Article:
Lieberman Says Will Back Pardoning PM if He Retires From Politics, Gantz 'Would Consider' It

'Nobody wants to see him in prison, but nobody wants to see him as part of the political system either,' kingmaker says

Yisrael Beiteinu Chairman Avigdor Lieberman speaks the Knesset, December 11, 2019.
Ohad Zwigenberg

Yisrael Beiteinu Chairman Avigdor Lieberman said Thursday that his party would support granting pardon to Prime Minister Benjamin Netanyahu in the three corruption cases he is charged in if he retires from public life, leading the premier's main rival Benny Gantz to also voice potential support for such a move.

Lieberman, whose party garnered eight Knesset seats in September's election, is a key figure in Israel's deadlocked electoral process that resulted in a third election to be held on March 2, 2020. The former defense minister's support is essential for Netanyahu in the efforts to form a government.

In an interview with Ynet, Lieberman said "unfortunately, Netanyahu is becoming a burden. Nobody wants to see him in prison, but nobody wants to see him as part of the Israeli political system either. Everyone is willing to allow him to leave political life with dignity."

The Yisrael Beiteinu chairman added that "if a bill [for Netanyahu to leave public life] is presented before the Knesset, I'm certain it would be approved by everyone."

Moreover, he said that his party would "certainly support an arrangement under which Netanyahu would be allowed to retire with dignity."

Addressing the option for the premier to receive immunity from prosecution, Lieberman noted that Netanyahu "won't have a majority to seek immunity, even Likud members are expressing their share of objections [against granting Netanyahu immunity]."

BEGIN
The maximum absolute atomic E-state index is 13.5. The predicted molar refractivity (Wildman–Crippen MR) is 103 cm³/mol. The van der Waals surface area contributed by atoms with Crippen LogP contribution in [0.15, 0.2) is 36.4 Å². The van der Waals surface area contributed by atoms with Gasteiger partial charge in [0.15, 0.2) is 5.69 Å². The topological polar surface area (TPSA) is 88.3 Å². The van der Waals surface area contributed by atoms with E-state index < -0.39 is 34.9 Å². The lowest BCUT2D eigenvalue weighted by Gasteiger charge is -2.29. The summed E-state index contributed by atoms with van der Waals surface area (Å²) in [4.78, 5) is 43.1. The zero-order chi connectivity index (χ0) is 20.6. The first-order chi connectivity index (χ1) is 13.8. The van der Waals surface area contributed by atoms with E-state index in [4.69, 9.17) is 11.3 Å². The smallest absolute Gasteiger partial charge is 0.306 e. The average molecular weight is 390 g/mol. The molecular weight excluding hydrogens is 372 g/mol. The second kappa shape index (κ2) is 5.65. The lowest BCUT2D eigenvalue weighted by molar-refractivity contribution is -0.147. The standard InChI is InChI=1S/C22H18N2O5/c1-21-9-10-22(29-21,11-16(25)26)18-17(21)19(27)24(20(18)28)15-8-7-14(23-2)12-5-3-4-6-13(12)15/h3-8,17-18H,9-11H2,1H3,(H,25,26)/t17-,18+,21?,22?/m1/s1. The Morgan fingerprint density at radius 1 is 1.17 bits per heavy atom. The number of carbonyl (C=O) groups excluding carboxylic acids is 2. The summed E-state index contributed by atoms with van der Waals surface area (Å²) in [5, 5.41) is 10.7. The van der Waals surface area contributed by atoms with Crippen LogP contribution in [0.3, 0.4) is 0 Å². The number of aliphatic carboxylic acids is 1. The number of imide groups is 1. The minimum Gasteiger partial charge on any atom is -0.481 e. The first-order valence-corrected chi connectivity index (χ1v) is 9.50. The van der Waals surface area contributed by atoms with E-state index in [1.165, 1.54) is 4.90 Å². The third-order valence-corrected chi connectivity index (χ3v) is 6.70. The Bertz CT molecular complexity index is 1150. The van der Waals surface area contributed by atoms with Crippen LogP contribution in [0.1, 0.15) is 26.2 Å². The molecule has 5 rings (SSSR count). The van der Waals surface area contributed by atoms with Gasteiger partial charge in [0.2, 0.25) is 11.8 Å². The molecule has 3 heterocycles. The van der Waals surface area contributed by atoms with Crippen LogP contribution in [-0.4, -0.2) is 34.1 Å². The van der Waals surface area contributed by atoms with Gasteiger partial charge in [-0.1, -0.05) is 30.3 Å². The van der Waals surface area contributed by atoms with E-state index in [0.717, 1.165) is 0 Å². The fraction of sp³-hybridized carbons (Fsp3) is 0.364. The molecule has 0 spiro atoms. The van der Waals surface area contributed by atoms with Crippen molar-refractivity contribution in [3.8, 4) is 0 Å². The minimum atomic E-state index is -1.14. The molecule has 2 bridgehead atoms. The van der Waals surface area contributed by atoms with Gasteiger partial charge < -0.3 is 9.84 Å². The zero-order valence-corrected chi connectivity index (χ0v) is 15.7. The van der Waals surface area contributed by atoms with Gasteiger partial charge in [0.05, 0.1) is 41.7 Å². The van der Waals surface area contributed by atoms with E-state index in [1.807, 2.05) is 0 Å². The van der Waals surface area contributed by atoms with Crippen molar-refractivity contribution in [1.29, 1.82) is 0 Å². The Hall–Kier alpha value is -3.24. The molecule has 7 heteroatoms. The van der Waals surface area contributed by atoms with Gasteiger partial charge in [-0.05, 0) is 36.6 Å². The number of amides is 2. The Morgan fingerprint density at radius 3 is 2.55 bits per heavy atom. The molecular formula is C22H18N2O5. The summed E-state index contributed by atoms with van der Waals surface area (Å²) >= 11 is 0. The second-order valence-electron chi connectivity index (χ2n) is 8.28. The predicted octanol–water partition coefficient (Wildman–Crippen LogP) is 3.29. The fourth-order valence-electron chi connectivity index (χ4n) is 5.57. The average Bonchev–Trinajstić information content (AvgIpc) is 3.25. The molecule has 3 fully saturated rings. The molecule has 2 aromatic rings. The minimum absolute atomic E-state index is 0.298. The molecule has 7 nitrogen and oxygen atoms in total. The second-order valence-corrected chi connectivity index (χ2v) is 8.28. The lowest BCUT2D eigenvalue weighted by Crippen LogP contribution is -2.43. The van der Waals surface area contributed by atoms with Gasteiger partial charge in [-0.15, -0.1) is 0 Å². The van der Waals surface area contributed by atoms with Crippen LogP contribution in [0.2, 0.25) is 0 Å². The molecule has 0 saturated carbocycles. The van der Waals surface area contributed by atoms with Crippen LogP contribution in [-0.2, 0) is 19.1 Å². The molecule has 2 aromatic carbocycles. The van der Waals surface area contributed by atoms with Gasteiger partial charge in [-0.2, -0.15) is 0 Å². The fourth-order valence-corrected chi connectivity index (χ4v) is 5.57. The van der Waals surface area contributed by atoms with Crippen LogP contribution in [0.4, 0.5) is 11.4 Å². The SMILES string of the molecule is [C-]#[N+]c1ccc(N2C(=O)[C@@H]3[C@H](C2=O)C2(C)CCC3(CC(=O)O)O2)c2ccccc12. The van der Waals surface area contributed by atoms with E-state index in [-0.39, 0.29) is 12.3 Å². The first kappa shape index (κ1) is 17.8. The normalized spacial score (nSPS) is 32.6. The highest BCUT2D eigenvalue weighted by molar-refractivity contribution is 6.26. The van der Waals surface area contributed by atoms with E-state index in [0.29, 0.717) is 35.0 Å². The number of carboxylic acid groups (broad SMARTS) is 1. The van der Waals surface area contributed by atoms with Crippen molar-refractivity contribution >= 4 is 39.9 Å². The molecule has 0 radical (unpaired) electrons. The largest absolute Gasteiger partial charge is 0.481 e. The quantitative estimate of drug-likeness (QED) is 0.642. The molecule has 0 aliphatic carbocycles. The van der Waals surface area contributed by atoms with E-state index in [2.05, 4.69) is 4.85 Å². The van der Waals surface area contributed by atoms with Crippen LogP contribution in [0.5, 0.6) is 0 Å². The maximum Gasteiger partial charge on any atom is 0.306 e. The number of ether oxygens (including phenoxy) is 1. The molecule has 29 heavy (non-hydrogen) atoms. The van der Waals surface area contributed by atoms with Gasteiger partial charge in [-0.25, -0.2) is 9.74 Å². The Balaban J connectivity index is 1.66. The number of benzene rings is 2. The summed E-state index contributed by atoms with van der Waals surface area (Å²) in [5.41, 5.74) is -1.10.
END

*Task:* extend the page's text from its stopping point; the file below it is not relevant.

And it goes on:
Kahol Lavan leader Gantz told supporters at a Tel Aviv rally later on Thursday that "We really wouldn't like to see another prime minister going to jail," referring to former Prime Minister Ehud Olmert, who resigned before being charged and convicted of corruption. "This is something no Israeli citizen, no matter what the circumstances are, would want to see."

Gantz stressed that "when it's relevant, depending on the judiciary's recommendations, we would consider it. If we can prevent this shameful sight, so be it."

Labor Chairman Amir Peretz, however, opposed the initiative, saying "every citizen in the State of Israel should be equal before the law."

Also on Thursday, President Reuven Rivlin said that the third election is a "decisive moment for the Israeli public," and called on Israeli citizens "not to sink into despair or useless grievences. We can not lose our faith in the democratic process and our ability to shape the reality of our lives with our own hands and by our right."

Rivlin also expressed hope that this election cycle would be the last for the next four years. "I believe we will find the inner strength to grow as a nation and a society from the divide and political disagreements between us," he said.

Earlier this week, Kahol Lavan Chairman Benny Gantz called on Netanyahu to renounce his intention to seek immunity from the Knesset in order to avoid a third cycle of elections within a year.

"If you renounce [seeking] immunity, we can start negotiations. You already dragged us into two rounds of election because of immunity. The State of Israel deserves to know what your intentions are before you drag it into another expensive election campaign," Gantz told Netanyahu.

On November 21, Netanyahu became the first sitting prime minister in Israel's history to be charged with bribery, fraud and breach in three corruption cases, dubbed Cases 4000, 2000 and 1000.